“It grates on us because it’s recent,” I said. “We’ll get used to it.”

“No, I won’t! It’s just wrong!”

“You know Shakespeare did it?”

“What?” 

“Verbing. He did it all the time.”

“You and your Shakespeare. It’s like he’s the answer to everything.” 

“You know he invented the word ‘friending’, right?”

She rolled her eyes and walked away. She didn’t even flinch at my use of the term “verbing”, which is exactly the same thing as “actioning” in terms of the language. After all, ‘verb’ is a noun, too. 

It is the recent examples of verbing, such as “actioning” an idea, that we notice because we’re not used to hearing them yet. When Facebook was new, people complained the same way about “friending”, but these days nobody thinks twice about that. At some point in time, someone decided that it was okay to talk about bottling  fruit, or shelving books, and now those terms are just everyday language. 

It is also true, however, that some things people commonly say are, quite simply, wrong

My pet peeve is when my students are talking about sport or some other kind of competition, and they say “We versed Team X”.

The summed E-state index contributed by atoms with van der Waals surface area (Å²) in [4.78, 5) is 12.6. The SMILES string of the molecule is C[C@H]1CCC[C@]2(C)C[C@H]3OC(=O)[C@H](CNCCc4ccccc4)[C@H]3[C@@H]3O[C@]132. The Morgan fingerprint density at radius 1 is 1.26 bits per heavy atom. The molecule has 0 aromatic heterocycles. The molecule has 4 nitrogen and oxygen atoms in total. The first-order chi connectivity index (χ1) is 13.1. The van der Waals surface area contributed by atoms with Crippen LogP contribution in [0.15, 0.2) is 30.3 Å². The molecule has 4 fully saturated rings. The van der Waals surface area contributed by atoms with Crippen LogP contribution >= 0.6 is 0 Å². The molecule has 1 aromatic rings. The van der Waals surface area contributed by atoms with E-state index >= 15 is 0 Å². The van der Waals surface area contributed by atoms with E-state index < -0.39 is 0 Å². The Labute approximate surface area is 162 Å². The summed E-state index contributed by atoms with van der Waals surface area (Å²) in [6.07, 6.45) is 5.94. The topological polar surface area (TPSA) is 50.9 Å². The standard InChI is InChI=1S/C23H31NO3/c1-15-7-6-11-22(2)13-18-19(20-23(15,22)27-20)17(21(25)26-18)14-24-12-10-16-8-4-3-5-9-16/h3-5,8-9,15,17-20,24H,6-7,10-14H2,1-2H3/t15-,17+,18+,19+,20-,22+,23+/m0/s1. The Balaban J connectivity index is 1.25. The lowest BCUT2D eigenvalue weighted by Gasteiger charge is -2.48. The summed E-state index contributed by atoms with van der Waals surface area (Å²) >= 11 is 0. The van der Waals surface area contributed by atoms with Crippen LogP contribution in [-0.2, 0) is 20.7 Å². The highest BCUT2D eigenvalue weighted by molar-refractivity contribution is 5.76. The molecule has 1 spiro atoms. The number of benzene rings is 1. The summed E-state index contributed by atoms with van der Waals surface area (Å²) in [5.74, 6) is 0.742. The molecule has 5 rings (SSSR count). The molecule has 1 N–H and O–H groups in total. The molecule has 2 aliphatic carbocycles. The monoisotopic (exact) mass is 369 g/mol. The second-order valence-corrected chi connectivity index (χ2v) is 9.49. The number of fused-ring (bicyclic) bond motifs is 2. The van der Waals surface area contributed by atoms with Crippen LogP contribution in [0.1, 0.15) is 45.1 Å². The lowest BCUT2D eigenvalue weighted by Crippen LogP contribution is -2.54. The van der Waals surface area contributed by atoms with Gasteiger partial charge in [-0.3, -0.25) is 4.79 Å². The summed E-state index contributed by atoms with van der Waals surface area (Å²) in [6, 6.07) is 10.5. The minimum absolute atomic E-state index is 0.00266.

This is a common bastardisation of the Latin versus, which means ‘against’. It is commonly used for sporting matches and legal cases, and is generally abbreviated as v. or vs., as in Black v. White or Blue vs. Red. 

My first response is always to ask whey they wrote poetry about another team. “You played them. You opposed them. You clashed with them. You competed with them. You did not write poetry about them.” Then I explain how the different words work, and what they actually mean. 

The reason “versed” is wrong is because the words ‘versus’ and ‘verse’ have absolutely nothing to do with each other. Because ‘against’ is a preposition, it simply doesn’t make sense to say “We againsted them”. It is not verbing, by any stretch of the imagination.